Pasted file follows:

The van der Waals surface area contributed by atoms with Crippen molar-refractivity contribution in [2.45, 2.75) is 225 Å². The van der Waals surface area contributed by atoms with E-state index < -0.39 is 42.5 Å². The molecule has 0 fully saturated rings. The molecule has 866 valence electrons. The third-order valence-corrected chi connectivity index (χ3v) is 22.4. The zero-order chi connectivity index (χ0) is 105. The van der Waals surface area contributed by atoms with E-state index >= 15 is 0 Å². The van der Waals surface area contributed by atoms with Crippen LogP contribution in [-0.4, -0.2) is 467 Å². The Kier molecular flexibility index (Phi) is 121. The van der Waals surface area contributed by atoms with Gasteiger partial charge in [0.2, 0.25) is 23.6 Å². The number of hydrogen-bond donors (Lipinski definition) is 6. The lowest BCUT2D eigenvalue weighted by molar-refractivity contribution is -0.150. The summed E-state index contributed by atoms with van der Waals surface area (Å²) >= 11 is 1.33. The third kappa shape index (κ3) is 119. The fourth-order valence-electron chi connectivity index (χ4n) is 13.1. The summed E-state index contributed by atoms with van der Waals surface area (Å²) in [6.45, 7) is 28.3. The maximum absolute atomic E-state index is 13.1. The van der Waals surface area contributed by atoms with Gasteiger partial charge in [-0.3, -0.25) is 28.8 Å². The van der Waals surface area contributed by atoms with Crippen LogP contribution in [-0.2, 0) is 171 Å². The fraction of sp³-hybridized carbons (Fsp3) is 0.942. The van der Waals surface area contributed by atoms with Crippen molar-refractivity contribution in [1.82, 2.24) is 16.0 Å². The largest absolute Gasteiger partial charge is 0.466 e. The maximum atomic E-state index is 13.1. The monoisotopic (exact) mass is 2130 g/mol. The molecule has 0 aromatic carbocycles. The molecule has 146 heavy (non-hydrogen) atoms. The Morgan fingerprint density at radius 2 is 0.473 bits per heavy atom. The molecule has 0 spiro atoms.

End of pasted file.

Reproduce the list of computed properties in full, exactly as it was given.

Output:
The van der Waals surface area contributed by atoms with Crippen molar-refractivity contribution in [2.45, 2.75) is 225 Å². The van der Waals surface area contributed by atoms with E-state index < -0.39 is 42.5 Å². The molecule has 0 fully saturated rings. The molecule has 866 valence electrons. The third-order valence-corrected chi connectivity index (χ3v) is 22.4. The zero-order chi connectivity index (χ0) is 105. The van der Waals surface area contributed by atoms with E-state index >= 15 is 0 Å². The van der Waals surface area contributed by atoms with Crippen LogP contribution in [-0.4, -0.2) is 467 Å². The Kier molecular flexibility index (Phi) is 121. The van der Waals surface area contributed by atoms with Gasteiger partial charge in [0.2, 0.25) is 23.6 Å². The number of hydrogen-bond donors (Lipinski definition) is 6. The lowest BCUT2D eigenvalue weighted by molar-refractivity contribution is -0.150. The summed E-state index contributed by atoms with van der Waals surface area (Å²) >= 11 is 1.33. The third kappa shape index (κ3) is 119. The fourth-order valence-electron chi connectivity index (χ4n) is 13.1. The summed E-state index contributed by atoms with van der Waals surface area (Å²) in [6.45, 7) is 28.3. The maximum absolute atomic E-state index is 13.1. The van der Waals surface area contributed by atoms with Gasteiger partial charge in [-0.3, -0.25) is 28.8 Å². The van der Waals surface area contributed by atoms with Crippen LogP contribution in [-0.2, 0) is 171 Å². The fraction of sp³-hybridized carbons (Fsp3) is 0.942. The van der Waals surface area contributed by atoms with Crippen molar-refractivity contribution in [1.82, 2.24) is 16.0 Å². The largest absolute Gasteiger partial charge is 0.466 e. The maximum atomic E-state index is 13.1. The monoisotopic (exact) mass is 2130 g/mol. The molecule has 0 aromatic carbocycles. The molecule has 146 heavy (non-hydrogen) atoms. The Morgan fingerprint density at radius 2 is 0.473 bits per heavy atom. The molecule has 0 spiro atoms.